He first emphasized the question of why we may care about biomarkers. In particular, he emphasized that the distinction between prognostic and predictive biomarkers may be fluid, as the development of novel treatment approaches (or simply more data) may transform a currently prognostic biomarker into one that is predictive. Instead, he highlighted that biomarkers may help us answer a number of clinically relevant questions including:
- Who needs treatment?
- Who benefits from treatment?
- Do features associated with resistance help identify new treatment targets?
To set the stage for the role of biomarkers in advanced urothelial cancer, he highlighted the current treatment landscape across the spectrum of diseases ranging from neoadjuvant chemotherapy to third-line systemic therapy for metastatic disease and beyond.
In this context, there are two biomarkers that have already impacted clinical care and decision making, PD-L1, and FGFR3. He emphasized that these are limited given the gap between biomarker discovery and proof of clinical utility, based on a number of practical or technical reasons. In particular, he emphasized that features associated with adaptive immune resistance have been correlated with sensitivity to immune checkpoint blockade. PD-L1 expression is one such example. While these biomarkers have helped guide our understanding of the underlying disease biology, there are a number of practice considerations that have limited their clinical utility. In particular, he highlighted that each immune checkpoint inhibitor has a different associated biomarker which may be stored in a somewhat different fashion, utilizes a different assay, and maybe operationalized with different thresholds.
This makes generalized clinical applicability difficult. Instead, he suggested that combining biomarkers or clinical features may allow for better prediction of clinical outcomes. For example, he cited data supporting the combinations of three major groups of biomarkers including measures of adaptive immune resistance (associated with response to immune checkpoint blockade), measures of neoantigen burden (similarly associated with response to treatment), and measures of an activated stroma (which are associated with resistance). Combinations of these biomarkers may outperform each individually as they each confer independent prognostic information. However conceptually appealing, this approach does, however, introduce technical barriers given the multiple assays required.
Dr. Galsky emphasized that as our ability to characterize urothelial carcinoma with increasing resolution evolves, this should help us better develop useful biomarkers. Recent work from his own group has shown that three gene signatures may allow for the identification of either response or resistance to current therapies. One of these, a signature associated with tumor-promoting inflammation is relatively novel and appears to override the prognostic value of the stromal signature. Thus, the balance of the pro-tumorigenic inflammation signature and the adaptive immune responsive signature was best associated with response or survival among patients receiving anti-PD-L1 therapy. The group then identified that a subset of myeloid cells may account for this signature.
Dr. Galsky then transitioned to a discussion of cancer intrinsic biomarkers that may be operationalized dichotomously may be more straightforward, based on examples from other tumor types. In advanced urothelial carcinoma, FGFR3 mutations are seen in approximately 15-20% of patients and are associated with response to treatment to targeted therapy. As is currently being tested in the THOR trial, the question is whether FGFR3 status can guide the optimal sequencing of systemic therapy in this disease space.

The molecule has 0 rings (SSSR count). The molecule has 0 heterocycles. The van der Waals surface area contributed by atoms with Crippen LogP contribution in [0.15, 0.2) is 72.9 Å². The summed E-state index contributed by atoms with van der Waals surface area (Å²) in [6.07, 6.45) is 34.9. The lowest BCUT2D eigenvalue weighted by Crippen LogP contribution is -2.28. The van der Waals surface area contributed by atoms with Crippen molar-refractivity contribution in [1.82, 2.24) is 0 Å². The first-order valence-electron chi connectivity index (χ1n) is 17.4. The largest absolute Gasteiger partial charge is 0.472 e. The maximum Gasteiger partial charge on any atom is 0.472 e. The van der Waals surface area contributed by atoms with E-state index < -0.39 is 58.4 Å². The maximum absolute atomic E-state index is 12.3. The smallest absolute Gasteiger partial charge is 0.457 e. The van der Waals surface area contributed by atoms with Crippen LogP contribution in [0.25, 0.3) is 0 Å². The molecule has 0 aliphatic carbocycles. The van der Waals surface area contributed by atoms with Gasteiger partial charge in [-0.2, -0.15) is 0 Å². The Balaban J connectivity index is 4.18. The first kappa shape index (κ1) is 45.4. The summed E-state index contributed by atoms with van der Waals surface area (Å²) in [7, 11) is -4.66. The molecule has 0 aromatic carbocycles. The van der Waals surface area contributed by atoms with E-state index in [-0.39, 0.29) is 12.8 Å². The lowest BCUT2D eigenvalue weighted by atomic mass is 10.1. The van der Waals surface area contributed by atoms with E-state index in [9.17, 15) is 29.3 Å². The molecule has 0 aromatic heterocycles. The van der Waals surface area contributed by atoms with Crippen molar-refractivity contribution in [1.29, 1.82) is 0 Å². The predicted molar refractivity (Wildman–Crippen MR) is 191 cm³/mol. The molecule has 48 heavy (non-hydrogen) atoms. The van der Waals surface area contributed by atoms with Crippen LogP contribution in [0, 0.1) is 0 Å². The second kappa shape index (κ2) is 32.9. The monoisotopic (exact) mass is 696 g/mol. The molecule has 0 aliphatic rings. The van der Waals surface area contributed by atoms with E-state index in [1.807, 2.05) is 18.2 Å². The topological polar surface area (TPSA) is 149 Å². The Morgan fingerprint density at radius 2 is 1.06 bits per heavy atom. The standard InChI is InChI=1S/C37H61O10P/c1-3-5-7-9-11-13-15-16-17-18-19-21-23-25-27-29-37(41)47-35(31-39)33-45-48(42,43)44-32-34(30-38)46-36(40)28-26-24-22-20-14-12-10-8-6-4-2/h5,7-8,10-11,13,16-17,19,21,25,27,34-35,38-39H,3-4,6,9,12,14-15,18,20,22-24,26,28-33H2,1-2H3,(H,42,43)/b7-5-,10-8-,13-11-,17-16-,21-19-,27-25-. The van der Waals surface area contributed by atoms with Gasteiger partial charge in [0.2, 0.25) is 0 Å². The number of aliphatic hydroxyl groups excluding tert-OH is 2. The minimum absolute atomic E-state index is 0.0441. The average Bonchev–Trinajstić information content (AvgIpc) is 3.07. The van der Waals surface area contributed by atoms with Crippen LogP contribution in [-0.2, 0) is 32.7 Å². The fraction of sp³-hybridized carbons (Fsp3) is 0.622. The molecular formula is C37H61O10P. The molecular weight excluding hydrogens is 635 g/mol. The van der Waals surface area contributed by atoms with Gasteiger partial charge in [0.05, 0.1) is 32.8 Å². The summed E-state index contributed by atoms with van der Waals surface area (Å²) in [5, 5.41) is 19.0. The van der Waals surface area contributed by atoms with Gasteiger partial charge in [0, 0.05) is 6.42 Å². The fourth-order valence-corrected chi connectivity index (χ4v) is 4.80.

While biomarkers may help define subsets of patients who benefit from treatment, he further emphasized the role of biomarkers in determining who needs treatment. The recently presented and published data from CheckMate-274 demonstrated the role for adjuvant nivolumab in patients following radical cystectomy among those with ≥pT3/pN+ disease (or ≥pT2 disease for those who received neoadjuvant chemotherapy). However, it is likely that not all patients will need adjuvant therapy as a large proportion of patients may not harbor micrometastatic disease and can be cured with surgery. Thus, defining the subset who will benefit from adjuvant therapy is important to personalize care. Based on analyses of the IMVigor010 cohort, the use of circulating tumor DNA as a minimal residual disease assay may allow for enrichment of patients who will benefit from adjuvant therapy.
In the observation arm of the IMVigor010 trial, ctDNA detectable at day 1, cycle 1 had an important prognostic value in both disease-free survival and overall survival. Further, these data provided information that adjuvant therapy may improve outcomes while no benefit to adjuvant therapy was seen among patients without detectable ctDNA.
Dr. Galsky, therefore, concluded that the role of biomarkers to inform current treatment in advanced urothelial carcinoma is somewhat muddy. While PD-L1 and TMB (and ctDNA as a minimal residual disease assay) may possibly be informative and nectin-4 is not informative based on its ubiquity, only mFGFR3 is clearly useful today. The role of Trop-2 remains to be assessed.
Presented by: Matthew D. Galsky, MD, Professor of Medicine (Hematology and Medical Oncology), Director of Genitourinary Medical Oncology, Co-Director of the Center of Excellence for Bladder Cancer at The Tisch Cancer Institute, and Associate Director for Translational Research at The Tisch Cancer Institute at The Mount Sinai Hospital, New York, United States of America